Category Archives: oldskool

Writing Oldskool Plugins

Earlier this week I wrote about Oldskool which is a Gem extendable search tool. Today I want to show how to create a plugin for it to query some custom source.

We’ll build a plugin that shows Puppet Type references, you can see how it will look in the image, click for a larger version.

The end result is that I can just search for “type exec” to get the correct documentation for my Puppet install. I’ll go quite quick through all the various bits here, the complete working plugin is in my GitHub.

The nice thing about rendering the type references locally is that you can choose exactly which version to render the docs for and you could possibly also render docs for locally written types that are not part of Puppet – not tried to see how you might render custom types though.

Plugins are made up of a few things that should have predictable names, in the case of our Puppet plugin I decided to call it puppet which means we need a class called Oldskool::PuppetHandler that does the work for that plugin. You can see the one here and it goes in lib/oldskool/puppet_handler.rb in your gem:

module Oldskool
  class PuppetHandler
    def initialize(params, keyword, config)
      @params = params
      @keyword = keyword
      @config = config
    def plugin_template(template)"../../../views/#{template}.erb", __FILE__))
    def handle_request(keyword, query)
      type =
      menu = [{:title => "Type Reference", :url => ""},
              {:title => "Function Reference", :url => ""},
              {:title => "Language Guide", :url => ""}]
      {:template => plugin_template(:type), :type => type.doc, :topmenu => menu}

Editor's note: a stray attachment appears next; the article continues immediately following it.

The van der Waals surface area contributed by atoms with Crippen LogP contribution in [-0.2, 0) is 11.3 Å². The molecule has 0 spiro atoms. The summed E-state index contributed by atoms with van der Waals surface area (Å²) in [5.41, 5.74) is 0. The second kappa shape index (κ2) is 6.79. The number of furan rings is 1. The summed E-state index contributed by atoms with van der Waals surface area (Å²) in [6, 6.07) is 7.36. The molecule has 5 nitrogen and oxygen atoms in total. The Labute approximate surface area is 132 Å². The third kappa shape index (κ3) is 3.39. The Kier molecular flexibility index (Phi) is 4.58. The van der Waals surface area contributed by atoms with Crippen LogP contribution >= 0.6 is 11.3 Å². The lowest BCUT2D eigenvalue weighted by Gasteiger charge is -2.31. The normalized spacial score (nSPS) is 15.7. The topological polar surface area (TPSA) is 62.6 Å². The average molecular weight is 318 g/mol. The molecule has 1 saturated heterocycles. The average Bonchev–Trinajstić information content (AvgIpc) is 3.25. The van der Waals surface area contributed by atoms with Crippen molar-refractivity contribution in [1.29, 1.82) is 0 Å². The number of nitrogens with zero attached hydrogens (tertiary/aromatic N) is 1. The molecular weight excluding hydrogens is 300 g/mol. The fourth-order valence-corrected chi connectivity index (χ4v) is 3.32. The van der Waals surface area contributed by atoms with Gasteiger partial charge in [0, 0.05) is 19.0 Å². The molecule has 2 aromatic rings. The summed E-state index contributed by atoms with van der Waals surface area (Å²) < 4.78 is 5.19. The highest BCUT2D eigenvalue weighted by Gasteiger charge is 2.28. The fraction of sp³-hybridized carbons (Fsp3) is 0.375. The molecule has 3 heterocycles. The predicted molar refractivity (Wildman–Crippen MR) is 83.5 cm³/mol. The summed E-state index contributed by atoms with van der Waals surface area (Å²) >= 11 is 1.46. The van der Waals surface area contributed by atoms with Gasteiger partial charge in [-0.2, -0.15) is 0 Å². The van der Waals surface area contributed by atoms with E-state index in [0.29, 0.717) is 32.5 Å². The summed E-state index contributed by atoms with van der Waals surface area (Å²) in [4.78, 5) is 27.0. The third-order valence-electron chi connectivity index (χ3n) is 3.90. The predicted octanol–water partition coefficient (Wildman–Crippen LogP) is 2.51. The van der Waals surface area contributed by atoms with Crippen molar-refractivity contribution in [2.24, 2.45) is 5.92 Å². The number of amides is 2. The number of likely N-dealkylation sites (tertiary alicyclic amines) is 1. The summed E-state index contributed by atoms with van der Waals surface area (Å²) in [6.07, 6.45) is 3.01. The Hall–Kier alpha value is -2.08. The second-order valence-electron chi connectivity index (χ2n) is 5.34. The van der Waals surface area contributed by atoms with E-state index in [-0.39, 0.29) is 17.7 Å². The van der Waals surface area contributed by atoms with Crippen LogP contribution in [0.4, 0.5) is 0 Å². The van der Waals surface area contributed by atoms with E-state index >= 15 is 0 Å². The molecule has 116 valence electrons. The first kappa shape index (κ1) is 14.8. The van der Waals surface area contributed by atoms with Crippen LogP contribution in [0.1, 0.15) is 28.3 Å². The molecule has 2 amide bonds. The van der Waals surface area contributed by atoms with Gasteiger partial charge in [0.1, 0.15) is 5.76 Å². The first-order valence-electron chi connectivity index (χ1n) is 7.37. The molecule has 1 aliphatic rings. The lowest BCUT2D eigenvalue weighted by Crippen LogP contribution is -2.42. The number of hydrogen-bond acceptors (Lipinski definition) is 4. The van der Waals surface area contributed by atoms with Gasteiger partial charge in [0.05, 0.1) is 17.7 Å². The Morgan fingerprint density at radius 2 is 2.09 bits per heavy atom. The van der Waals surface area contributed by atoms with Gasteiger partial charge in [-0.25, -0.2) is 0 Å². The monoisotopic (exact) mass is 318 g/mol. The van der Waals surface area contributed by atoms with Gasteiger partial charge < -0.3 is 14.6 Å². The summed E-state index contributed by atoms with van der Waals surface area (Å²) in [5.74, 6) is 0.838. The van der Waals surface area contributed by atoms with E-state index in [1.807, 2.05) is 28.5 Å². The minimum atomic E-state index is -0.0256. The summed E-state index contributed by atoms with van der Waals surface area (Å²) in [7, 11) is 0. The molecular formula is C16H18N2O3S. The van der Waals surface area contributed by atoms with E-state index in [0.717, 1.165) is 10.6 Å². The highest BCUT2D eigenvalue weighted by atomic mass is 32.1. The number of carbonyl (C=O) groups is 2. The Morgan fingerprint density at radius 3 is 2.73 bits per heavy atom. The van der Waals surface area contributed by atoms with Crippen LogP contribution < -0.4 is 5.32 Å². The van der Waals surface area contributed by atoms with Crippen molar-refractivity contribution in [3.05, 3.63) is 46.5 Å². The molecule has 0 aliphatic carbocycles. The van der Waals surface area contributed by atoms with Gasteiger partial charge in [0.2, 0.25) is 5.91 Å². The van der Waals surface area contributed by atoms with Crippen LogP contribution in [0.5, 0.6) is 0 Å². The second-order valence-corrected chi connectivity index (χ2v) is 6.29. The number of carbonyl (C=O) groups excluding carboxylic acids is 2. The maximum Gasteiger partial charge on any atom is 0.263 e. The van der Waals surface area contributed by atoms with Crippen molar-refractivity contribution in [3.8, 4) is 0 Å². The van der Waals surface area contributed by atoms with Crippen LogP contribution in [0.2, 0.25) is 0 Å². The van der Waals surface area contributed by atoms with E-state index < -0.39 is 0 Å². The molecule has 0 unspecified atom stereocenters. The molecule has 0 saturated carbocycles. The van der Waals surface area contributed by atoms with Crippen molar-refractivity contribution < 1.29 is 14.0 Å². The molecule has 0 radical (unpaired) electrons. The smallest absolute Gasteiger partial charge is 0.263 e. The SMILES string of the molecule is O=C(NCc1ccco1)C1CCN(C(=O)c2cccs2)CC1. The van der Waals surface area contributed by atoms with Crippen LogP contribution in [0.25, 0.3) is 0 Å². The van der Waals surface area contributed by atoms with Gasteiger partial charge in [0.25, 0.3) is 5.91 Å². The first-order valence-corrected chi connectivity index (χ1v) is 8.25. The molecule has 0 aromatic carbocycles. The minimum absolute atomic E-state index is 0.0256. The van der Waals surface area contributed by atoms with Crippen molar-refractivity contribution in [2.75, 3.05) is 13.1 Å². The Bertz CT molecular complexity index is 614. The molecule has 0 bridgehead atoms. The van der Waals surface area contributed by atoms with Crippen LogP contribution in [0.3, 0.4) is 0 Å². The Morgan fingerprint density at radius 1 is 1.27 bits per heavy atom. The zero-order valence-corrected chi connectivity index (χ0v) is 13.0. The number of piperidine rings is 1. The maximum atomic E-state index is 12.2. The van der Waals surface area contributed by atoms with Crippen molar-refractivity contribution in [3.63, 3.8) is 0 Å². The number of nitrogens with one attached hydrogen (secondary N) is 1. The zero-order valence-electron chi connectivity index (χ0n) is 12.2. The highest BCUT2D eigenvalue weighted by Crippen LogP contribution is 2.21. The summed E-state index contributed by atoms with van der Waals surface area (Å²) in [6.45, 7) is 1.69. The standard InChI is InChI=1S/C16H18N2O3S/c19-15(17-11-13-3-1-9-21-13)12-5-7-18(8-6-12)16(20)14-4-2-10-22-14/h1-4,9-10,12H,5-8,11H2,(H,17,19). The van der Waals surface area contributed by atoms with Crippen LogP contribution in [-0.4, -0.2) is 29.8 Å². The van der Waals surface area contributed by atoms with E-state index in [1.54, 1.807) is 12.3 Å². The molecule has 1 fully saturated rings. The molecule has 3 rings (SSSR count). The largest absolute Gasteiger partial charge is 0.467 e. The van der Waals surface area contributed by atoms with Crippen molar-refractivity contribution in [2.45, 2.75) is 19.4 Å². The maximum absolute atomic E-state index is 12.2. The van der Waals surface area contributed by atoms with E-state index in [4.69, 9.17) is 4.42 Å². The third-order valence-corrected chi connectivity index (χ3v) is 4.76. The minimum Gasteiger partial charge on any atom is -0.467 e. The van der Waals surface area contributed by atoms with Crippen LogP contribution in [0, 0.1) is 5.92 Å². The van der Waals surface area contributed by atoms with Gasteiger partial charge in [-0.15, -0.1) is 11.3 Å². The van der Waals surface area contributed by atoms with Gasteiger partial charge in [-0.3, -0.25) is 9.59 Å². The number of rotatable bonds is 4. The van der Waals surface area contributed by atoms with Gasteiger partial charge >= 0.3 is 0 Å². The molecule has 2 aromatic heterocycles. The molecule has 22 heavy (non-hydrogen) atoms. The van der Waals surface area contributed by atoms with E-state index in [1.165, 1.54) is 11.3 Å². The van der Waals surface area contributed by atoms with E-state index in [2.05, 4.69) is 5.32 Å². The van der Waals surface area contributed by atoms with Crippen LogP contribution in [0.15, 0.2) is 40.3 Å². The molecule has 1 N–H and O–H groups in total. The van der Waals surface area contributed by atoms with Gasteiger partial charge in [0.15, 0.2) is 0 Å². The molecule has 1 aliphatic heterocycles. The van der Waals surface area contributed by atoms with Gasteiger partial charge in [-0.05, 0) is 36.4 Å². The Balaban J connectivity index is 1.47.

The initialize and plugin_template methods will rarely change, the handle_request is where the magic happens. It gets called with the keyword and the query, so I set this up to respond to searched like type exec. If you needed any kind of configuration data from the main Oldskool config file you’d just add data to that YAML file and the data would be available in @config.

The keyword would be type and the query would be exec. The idea is that we could route for example type as well as function keywords into the plugin and then do different things with the query string.

I wrote a class called Puppetdoc that takes care of the Puppet introspection, I won’t go into the details but you can see it here, it just returns a hash with all the Markdown for each parameter, meta parameter and the type itself.

We then create a simple menu that’s just an array of title and url pairs that will be used to build the top menu that you see in the screenshot.

And finally we just return a hash. The hash that you return must include a template key the rest is optional, I override the meaning of the word template a bit – probably should have chosen a better name:

  • If it’s a string it’s assumed the string is a ERB template, Sinatra will just render that
  • When it’s the symbol :redirect then your hash must have a :url item in it, this will just redirect the user to another url
  • When it’s the symbol :error or just nil you can optionally add a :error key that will be shown to the user

You can see in the code above I passed the menu in as :topmenu you could also pass it back as :sidemenu which will create buttons down the side of the page, you can use both menus and buttons at the same time.